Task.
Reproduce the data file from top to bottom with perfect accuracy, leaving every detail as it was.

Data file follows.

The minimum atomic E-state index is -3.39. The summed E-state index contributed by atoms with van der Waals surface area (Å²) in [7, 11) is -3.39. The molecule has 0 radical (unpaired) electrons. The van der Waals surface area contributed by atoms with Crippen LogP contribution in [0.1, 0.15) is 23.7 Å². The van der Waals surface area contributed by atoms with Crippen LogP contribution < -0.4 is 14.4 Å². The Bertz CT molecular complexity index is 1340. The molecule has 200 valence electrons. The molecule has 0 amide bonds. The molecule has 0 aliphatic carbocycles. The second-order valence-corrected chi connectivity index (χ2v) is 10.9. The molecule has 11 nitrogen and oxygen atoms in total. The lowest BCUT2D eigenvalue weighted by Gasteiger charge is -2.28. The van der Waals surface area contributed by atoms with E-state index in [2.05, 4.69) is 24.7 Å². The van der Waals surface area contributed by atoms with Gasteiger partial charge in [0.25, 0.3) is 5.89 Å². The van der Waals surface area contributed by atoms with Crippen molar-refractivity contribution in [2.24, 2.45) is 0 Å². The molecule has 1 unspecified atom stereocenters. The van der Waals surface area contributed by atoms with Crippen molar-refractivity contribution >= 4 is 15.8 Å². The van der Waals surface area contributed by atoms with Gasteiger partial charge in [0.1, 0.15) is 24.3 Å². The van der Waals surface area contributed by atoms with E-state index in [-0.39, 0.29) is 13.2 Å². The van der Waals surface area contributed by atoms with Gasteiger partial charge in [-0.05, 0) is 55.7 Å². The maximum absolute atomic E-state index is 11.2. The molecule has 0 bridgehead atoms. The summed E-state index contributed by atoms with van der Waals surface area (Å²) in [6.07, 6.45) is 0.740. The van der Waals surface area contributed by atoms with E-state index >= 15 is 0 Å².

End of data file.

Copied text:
The minimum atomic E-state index is -3.39. The summed E-state index contributed by atoms with van der Waals surface area (Å²) in [7, 11) is -3.39. The molecule has 0 radical (unpaired) electrons. The van der Waals surface area contributed by atoms with Crippen LogP contribution in [0.1, 0.15) is 23.7 Å². The van der Waals surface area contributed by atoms with Crippen LogP contribution < -0.4 is 14.4 Å². The Bertz CT molecular complexity index is 1340. The molecule has 200 valence electrons. The molecule has 0 amide bonds. The molecule has 0 aliphatic carbocycles. The second-order valence-corrected chi connectivity index (χ2v) is 10.9. The molecule has 11 nitrogen and oxygen atoms in total. The lowest BCUT2D eigenvalue weighted by Gasteiger charge is -2.28. The van der Waals surface area contributed by atoms with E-state index in [2.05, 4.69) is 24.7 Å². The van der Waals surface area contributed by atoms with Gasteiger partial charge in [0.25, 0.3) is 5.89 Å². The van der Waals surface area contributed by atoms with Crippen molar-refractivity contribution in [2.24, 2.45) is 0 Å². The molecule has 1 unspecified atom stereocenters. The van der Waals surface area contributed by atoms with Crippen molar-refractivity contribution >= 4 is 15.8 Å². The van der Waals surface area contributed by atoms with Gasteiger partial charge in [0.1, 0.15) is 24.3 Å². The van der Waals surface area contributed by atoms with E-state index in [-0.39, 0.29) is 13.2 Å². The van der Waals surface area contributed by atoms with Gasteiger partial charge in [-0.05, 0) is 55.7 Å². The maximum absolute atomic E-state index is 11.2. The molecule has 0 bridgehead atoms. The summed E-state index contributed by atoms with van der Waals surface area (Å²) in [6.07, 6.45) is 0.740. The van der Waals surface area contributed by atoms with E-state index >= 15 is 0 Å².